- Vol. 07
- Chapter 02
Grandma’s Big Lies
Once upon a time, there lived a family in a cottage on the edge of a forest...
'A single family!' Silas rolled his eyes in a full nine years of wisdom, and Isla giggled, a wheezy seven-year-old rattle of near disbelief.
Grandma called the stories history; the older children, who patrolled, called her stories lies.
'Listen,' Grandma said. She did not like it when she thought they showed her disrespect.
'You forget.' Silas shrugged.
'What's a forest?' Isla's eyes were as big as saucers.
'You remember the trees I told you about?'
'With leaves that changed colour in the cold and dropped off, but grew again in the sunshine.'
'Exactly, Isla. A forest was an area filled with trees.'
Silas shook his head silently. Isla liked to hear Grandma's stories, and he liked to see his sister smile.
'Every morning this particular family would receive a delivery of milk in glass bottles with foil tops; someone - usually a man - would leave milk bottles on the doorstep at the entrance to the cottage.'
Isla knew what glass was because Grandma had explained that bottles didn't used to all be made out of plastic, but foil as a lid sounded odd; silver that ripped.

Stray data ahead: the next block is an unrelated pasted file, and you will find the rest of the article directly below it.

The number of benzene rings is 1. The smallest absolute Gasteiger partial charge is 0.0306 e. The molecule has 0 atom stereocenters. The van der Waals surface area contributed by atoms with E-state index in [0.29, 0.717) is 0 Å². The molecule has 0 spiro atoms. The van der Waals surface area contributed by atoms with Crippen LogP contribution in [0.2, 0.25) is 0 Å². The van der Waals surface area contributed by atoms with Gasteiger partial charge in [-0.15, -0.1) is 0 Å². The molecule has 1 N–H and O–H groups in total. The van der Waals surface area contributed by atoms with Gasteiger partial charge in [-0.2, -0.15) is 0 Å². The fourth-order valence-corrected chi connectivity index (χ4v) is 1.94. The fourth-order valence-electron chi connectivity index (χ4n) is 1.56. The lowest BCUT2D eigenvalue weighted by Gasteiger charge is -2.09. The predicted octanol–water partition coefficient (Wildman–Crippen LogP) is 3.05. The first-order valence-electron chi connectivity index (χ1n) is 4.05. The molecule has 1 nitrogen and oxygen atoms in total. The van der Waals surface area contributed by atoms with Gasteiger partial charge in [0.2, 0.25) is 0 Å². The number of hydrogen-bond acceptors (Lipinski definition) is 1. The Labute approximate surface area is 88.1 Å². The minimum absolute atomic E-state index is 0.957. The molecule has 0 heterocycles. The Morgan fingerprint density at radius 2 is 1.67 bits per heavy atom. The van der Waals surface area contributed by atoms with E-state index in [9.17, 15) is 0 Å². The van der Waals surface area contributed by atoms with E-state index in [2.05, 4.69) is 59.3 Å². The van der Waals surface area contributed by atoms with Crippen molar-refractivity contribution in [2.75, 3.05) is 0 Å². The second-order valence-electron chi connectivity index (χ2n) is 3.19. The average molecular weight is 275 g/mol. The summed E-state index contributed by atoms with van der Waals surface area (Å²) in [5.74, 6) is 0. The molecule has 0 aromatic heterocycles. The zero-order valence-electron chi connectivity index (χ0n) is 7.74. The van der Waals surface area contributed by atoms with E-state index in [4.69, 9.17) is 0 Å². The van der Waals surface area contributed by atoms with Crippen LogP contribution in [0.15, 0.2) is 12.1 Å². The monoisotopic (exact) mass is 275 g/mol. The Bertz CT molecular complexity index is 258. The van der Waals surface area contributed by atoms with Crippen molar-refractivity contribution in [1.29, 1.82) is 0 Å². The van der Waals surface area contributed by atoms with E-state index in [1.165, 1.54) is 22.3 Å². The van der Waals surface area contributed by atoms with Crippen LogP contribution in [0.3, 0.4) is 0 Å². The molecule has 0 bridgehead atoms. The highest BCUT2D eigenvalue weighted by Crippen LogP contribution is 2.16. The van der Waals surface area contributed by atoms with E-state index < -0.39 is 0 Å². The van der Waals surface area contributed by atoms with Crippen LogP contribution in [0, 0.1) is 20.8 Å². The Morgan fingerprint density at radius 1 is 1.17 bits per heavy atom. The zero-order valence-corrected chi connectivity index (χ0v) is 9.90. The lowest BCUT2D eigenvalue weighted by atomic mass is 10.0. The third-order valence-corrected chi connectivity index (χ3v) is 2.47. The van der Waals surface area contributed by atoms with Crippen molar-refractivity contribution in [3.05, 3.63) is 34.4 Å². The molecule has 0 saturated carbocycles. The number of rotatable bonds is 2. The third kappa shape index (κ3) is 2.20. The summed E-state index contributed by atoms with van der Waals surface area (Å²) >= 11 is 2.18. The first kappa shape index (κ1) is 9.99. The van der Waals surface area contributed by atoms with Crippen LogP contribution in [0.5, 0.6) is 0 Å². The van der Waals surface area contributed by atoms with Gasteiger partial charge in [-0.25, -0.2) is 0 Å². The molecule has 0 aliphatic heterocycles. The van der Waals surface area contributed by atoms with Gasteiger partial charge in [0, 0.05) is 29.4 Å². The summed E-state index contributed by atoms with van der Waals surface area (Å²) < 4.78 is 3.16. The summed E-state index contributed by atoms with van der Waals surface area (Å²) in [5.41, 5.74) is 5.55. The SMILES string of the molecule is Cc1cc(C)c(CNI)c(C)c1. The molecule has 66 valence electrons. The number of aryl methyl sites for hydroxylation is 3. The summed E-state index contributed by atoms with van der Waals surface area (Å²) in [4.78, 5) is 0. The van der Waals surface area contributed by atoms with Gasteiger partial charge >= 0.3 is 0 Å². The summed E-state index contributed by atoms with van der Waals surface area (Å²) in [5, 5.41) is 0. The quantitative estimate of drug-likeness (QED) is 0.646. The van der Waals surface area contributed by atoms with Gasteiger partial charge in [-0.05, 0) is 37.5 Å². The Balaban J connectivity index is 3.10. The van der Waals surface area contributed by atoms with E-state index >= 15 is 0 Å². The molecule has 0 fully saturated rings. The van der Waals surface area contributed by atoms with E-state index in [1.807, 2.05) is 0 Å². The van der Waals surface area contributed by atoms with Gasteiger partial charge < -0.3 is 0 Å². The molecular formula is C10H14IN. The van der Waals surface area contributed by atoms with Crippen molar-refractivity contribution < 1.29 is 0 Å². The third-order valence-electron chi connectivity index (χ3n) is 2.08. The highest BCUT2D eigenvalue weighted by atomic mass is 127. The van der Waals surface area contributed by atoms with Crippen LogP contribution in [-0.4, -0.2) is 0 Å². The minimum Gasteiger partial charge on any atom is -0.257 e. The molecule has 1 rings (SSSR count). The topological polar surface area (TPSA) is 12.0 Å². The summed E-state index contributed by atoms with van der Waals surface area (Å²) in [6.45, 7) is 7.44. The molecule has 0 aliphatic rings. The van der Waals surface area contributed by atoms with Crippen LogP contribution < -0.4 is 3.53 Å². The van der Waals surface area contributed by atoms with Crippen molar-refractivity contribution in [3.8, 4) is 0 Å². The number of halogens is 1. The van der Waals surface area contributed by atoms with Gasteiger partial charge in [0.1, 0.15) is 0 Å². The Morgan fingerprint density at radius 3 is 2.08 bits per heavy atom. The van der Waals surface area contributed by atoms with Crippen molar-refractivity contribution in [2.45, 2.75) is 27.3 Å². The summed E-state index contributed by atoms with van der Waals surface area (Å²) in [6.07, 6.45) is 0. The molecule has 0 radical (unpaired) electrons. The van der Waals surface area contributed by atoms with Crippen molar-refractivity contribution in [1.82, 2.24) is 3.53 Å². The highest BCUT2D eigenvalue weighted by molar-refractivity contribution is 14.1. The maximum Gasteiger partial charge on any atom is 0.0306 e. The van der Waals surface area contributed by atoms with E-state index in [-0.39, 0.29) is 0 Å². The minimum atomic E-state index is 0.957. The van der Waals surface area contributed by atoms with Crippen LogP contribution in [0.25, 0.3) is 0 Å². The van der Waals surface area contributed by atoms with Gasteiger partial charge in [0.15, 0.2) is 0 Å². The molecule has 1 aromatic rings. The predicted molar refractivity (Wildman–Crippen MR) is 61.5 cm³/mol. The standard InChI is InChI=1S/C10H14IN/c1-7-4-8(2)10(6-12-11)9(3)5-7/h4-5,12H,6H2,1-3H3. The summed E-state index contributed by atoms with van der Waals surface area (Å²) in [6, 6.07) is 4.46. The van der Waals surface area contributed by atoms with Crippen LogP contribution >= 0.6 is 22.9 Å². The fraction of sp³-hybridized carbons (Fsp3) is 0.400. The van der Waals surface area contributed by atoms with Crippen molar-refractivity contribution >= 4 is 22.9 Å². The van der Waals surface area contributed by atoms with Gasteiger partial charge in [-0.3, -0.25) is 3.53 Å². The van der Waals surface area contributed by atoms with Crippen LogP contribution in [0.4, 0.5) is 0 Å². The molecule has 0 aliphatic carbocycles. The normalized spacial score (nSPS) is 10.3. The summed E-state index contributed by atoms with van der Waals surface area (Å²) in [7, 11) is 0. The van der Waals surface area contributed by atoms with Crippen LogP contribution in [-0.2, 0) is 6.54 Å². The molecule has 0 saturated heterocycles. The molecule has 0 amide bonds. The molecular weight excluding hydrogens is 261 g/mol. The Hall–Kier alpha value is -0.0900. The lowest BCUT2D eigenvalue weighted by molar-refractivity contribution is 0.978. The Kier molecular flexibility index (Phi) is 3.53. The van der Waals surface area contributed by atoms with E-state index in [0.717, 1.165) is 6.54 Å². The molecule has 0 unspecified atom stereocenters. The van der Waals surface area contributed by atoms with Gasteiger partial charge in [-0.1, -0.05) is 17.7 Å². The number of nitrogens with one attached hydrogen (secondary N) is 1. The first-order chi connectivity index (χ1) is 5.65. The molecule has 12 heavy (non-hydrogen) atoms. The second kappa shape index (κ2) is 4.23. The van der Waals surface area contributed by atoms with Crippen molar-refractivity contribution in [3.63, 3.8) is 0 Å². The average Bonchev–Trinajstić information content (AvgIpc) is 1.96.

Grandma’s Big Lies
Grandma said that milk used to come from cows, not nuts, and Isla clapped her hands in delight at the description; she moo-mooed until her face grew scarlet from the effort.
But Silas sulked when Grandma called him simple. 'A milkman!' he scoffed. As if anyone could drive with food or drink stored in an unarmored truck, or leave it on a doorstep where an individual family owned a whole house.
But Grandma, (who wasn't their grandma at all, but a woman taking shelter with the children in an underground car park) insisted it used to be so.
She said the bottles were left outside without fear; she said the skies were sometimes blue and calm for days; she said the men didn't all carry weapons, or shields to protect from the sun.
The only thieves were blue tits, mythical birds that were cute enough to peck into the foil tops and drink the richest part of the milk (the cream, she called it) before anyone had fully woken up.